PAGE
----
Author Topic: House Hearing on The Asteroids Act: September 10th 2014 at 10 am  (Read 3279 times)

Offline yg1968

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http://science.house.gov/hearing/subcommittee-space-exploring-our-solar-system-asteroids-act-key-step

Subcommittee on Space - Exploring Our Solar System: The ASTEROIDS Act as a Key Step

Subcommittee on Space | 2318 Rayburn House Office Building Washington, D.C. 20515 | Sep 10, 2014 10:00am
Exploring Our Solar System:  The ASTEROIDS Act as a Key Step

Witnesses
Dr. Jim Green, Director, NASA Planetary Science Division

Dr. Philip Christensen, Co-Chair, NRC Committee on Astrobiology and Planetary Science (CAPS), Chair, Mars Panel, NRC Planetary Decadal Survey, Regents Professor, Arizona State University

Dr. Jim Bell, Professor of Earth and Space Science Exploration, Arizona State University, and President, Board of Directors, The Planetary Society

Dr. Mark Sykes, CEO and Director, Planetary Science Institute

Joanne Gabrynowicz, Professor Emerita, Director Emerita, Journal of Space Law Editor-in-Chief Emerita, University of Mississippi
« Last Edit: 09/09/2014 01:26 AM by yg1968 »

Offline yg1968

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Here is a copy of the Asteroid bill which will be discussed:
https://beta.congress.gov/113/bills/hr5063/BILLS-113hr5063ih.pdf

Here is a prior thread on this bill:
http://forum.nasaspaceflight.com/index.php?topic=35154.0
« Last Edit: 09/09/2014 02:09 AM by yg1968 »

Offline vulture4

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The first two minutes of Mr. Palazzo's opening comments made the agenda clear. To attack president Obama and keep scientists from studying climate change. Space is just a weapon in this political struggle.

Offline yg1968

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The first two minutes of Mr. Palazzo's opening comments made the agenda clear. To attack president Obama and keep scientists from studying climate change. Space is just a weapon in this political struggle.

They do that every hearing. That's just part of politics. But the legislation is the real Agenda. I am glad that they are having a hearing about it.

Incidentally, the Republicans were criticizing the President from taking funding from planetary science and shifting it into Earth science which is true. It is also true that planetary science funding has been cut under the President's recent budgets. I am generally supportive of the President's policies for NASA. But I am not supportive of his cuts in the funding for planetary science.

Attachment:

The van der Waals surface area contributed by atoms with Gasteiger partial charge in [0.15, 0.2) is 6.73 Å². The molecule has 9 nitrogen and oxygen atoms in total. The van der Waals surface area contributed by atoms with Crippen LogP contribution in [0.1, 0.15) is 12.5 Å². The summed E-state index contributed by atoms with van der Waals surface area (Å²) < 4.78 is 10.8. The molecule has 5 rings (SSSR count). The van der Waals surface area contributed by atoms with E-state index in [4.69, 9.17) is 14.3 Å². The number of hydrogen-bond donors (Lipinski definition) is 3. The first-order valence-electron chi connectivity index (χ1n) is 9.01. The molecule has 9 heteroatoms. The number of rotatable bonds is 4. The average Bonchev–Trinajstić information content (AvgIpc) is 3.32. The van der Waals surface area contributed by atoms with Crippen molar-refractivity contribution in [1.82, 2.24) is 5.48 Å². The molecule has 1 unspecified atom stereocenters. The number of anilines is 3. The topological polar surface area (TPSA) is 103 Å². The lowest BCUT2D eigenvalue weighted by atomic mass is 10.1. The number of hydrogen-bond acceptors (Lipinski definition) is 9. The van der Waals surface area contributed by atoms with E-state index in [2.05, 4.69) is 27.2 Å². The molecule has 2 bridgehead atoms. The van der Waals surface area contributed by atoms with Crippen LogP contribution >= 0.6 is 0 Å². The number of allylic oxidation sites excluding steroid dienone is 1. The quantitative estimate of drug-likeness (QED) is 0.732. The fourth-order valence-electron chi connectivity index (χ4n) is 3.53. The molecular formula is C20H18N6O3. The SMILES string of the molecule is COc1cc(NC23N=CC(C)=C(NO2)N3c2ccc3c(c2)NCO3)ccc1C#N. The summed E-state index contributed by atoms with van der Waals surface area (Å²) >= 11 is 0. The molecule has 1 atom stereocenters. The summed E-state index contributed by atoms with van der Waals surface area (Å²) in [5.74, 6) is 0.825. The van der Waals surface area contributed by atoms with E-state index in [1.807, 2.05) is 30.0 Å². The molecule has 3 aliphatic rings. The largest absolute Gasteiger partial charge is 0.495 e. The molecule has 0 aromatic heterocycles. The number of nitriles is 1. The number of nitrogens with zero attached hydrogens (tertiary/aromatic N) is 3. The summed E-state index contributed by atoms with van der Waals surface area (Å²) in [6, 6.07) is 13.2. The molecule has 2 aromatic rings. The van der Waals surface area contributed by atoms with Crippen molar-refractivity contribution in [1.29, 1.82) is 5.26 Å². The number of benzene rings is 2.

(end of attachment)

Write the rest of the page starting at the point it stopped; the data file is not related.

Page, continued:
« Last Edit: 09/11/2014 01:57 AM by yg1968 »


Offline yg1968

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Article on the Hearing:
http://www.spacenews.com/article/civil-space/41825hearing-raises-questions-about-asteroid-mining-bill

Quote
She added that international legal opinion is divided on whether an entity that extracts space resources then owns those resources, ownership that the bill would recognize.

I am not sure that I agree with that statement. I will have to watch the hearing to understand what she meant by that.
« Last Edit: 09/11/2014 05:31 PM by yg1968 »

Offline Danderman

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The framers of the bill forgot to define what an asteroid is.

Is the Moon an asteroid? How we do we know from reading the bill?

Offline yg1968

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The framers of the bill forgot to define what an asteroid is.

Is the Moon an asteroid? How we do we know from reading the bill?

They probably didn't define it on purpose. When a word isn't defined in a Statute, you have to use its ordinary meaning. The ordinary meaning of asteroid doesn't include the Moon. 

http://en.wikipedia.org/wiki/Statutory_interpretation

Offline yg1968

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Here is another summary of the hearing:
http://www.spacepolicyonline.com/news/gabrynowicz-warns-asteroids-act-needs-more-work

I can't say that I agree with professor Gabrynowicz. The bill resembles what Bigelow is asking. It's odd (but not really surprising) that no company was invited to the hearing. 

If we wait for an international consensus to be reached, it's likely to resemble UNCLOS III which isn't a desirable outcome for U.S. companies. They will likely end up having to pay a royalty to a supra-national body. See link below on the royalty system under UNCLOS iii:

http://www.heritage.org/research/testimony/2012/06/the-law-of-the-sea-convention-treaty-doc-103-39
« Last Edit: 09/15/2014 09:58 PM by yg1968 »

Offline vulture4

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As long as there are no actual disagreements companies from any country can probably do what they want. But if international disagreements develop then US law does not automatically prevail.  Some sort of negotiation process is required, which the act acknowledges implicitly by saying that the US will meet its obligations under the UN treaty. Likely this would be similar to the way the ITU (which is technically an agency of the UN although it is largely autonomous) coordinates use of the GEO orbit. The nations with access do have most of the influence and almost always get what they need, but not always everything they want.  For example the existing treaty does not permit claims of sovereignty.
 
The Asteroids act is a little naive in that it doesn't explain what happens if there is a disagreement. Most likely the same thing will happen that would have happened without it. It does not permit US companies to claim any intrinsic advantage over companies or government agencies from other countries.
« Last Edit: 09/17/2014 05:12 AM by vulture4 »

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